Keeping things quiet is one thing governments do best. For a long time, the highest ranking politicians in Prince Edward Island were able to lower the lid on what’s become known as the “e-gaming” scheme. They were working closely with top business execs in an attempt to become the primary regulator of online gambling in Canada.
In the end, their efforts fell apart. As it turned out – after investing rather heavily in the concept – giving a single province the right to govern the entire country’s online gambling regulation was a direct violation of the Criminal Code of Canada.
Someone Has To Pay For It…
In the process of all this, the PEI government had to pay for the project. Rather, they had to guarantee that it would be paid for, eventually. That was done by promising a $950,000 loan from the province to the Mi’kmaq Confederacy of Prince Edward Island.
The contractual context of that loan – which has yet to be repaid – was a bit unusual, though. No matter what the outcome, the Confederacy would never be required to repay the money. Instead, that was supposed to come from future revenues generated by online gambling in Canada.
But of course, the e-gaming scheme never came to fruition. Thus, there will be no online gambling revenue to pay for it. And all this time, the loan has sat dormant, accruing interest.
In November 2016, the government decided to write-off that loan, then valued at $1,125,131. And we all know what a government tax write-off means – the people of Prince Edward Island get to pay for it.
New Disclosure of Loan/Debt Write-Offs
Had this happened a few years ago, we may have never known about it. The only reason the information was made public is because of a new law that now requires all government loan write-offs and debt cancellations be disclosed.
That new stipulation is the direct result of a complaint issued by Auditor General B. Jane MacAdam in a 2015 report concerning millions in annual write-offs that were secretly approved by Crown corporations. From here on out, all intended write-offs must be disclosed on a quarterly basis, and approved by a cabinet of officials.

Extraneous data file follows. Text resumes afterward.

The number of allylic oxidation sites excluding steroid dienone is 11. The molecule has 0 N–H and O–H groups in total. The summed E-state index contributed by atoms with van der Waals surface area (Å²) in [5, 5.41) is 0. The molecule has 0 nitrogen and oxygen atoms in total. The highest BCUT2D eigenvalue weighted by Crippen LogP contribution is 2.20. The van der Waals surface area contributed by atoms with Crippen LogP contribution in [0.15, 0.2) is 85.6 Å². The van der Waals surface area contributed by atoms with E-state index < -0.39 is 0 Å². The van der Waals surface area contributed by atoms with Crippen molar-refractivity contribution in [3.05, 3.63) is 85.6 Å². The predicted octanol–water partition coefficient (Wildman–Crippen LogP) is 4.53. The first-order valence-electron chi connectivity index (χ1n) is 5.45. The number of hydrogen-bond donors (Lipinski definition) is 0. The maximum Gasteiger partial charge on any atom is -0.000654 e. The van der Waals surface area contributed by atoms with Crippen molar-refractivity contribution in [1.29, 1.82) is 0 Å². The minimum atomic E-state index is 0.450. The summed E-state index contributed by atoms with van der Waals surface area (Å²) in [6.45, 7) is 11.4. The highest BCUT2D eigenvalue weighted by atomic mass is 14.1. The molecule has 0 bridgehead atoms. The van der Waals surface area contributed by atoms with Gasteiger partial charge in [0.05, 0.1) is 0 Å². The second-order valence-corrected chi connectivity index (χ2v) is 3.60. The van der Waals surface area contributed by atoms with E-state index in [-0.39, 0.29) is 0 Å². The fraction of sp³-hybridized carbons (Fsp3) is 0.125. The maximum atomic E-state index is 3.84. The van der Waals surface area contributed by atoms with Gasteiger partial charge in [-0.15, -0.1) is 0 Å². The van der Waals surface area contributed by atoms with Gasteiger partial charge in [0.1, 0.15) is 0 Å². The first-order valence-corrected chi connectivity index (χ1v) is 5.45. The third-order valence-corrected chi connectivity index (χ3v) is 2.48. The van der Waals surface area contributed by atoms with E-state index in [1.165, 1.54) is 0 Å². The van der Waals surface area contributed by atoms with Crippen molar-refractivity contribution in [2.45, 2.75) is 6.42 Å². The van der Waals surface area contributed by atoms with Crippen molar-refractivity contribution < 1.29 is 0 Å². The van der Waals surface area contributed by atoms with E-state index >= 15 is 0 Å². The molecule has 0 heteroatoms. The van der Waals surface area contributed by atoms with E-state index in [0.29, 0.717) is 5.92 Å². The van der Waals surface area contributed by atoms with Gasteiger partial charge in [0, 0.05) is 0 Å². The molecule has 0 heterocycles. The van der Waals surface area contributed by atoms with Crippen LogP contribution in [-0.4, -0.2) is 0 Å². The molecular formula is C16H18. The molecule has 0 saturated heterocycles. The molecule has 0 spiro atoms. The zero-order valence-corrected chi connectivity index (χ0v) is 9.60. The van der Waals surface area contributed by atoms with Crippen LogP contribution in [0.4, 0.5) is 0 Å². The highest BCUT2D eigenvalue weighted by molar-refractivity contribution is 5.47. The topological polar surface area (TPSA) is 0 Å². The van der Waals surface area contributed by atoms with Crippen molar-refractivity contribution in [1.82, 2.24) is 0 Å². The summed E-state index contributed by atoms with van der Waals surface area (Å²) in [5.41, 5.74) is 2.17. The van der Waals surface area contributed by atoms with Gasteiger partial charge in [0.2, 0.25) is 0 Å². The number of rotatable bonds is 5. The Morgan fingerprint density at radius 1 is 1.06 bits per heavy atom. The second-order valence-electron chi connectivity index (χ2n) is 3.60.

In the first release of disclosures, it’s been revealed that Crown corporations have written off more than $13.4 million, with some of those debts dating as far back as 2001. That exorbitant figure include the loan for PEI’s failed attempt to regulate online gambling in Canada, and several others.
Among them were the collective $8.2 million in loans to aerospace manufacturing companies, Testori Americas Corporation ($6.1 million) and Wiebel Aerospace ($2.1 million). Another $1.3 million in loans were made to Quality Thermofoam & Packaging Co Ltd, plus $1.2 million more to Cabinetmaster Architectural Woodwork Ltd.
Each and every dollar of that was written off, and will thus be paid by the hard working taxpayers of Prince Edward Island.
PEI Online Gambling Expense Audit Continues
The auditor general is still conducting an audit of the e-gaming scheme, and believes the PEI government has spent at least $1.5 million on the failed project. However, she said Wednesday that this particular audit is unlike any other she’s ever conducted, due to the clandestine nature of the online gambling regulation scheme.
MacAdam said she’s had to rely more on emails than anything else to gather information, since all financial records and project files remain sealed, in the hands of McInnes Cooper. That’s the law firm hired by PEI for legal counsel on the matter. The firm has been largely uncooperative in the audit, claiming it has no obligation to hand over those files, due to attorney-client privilege.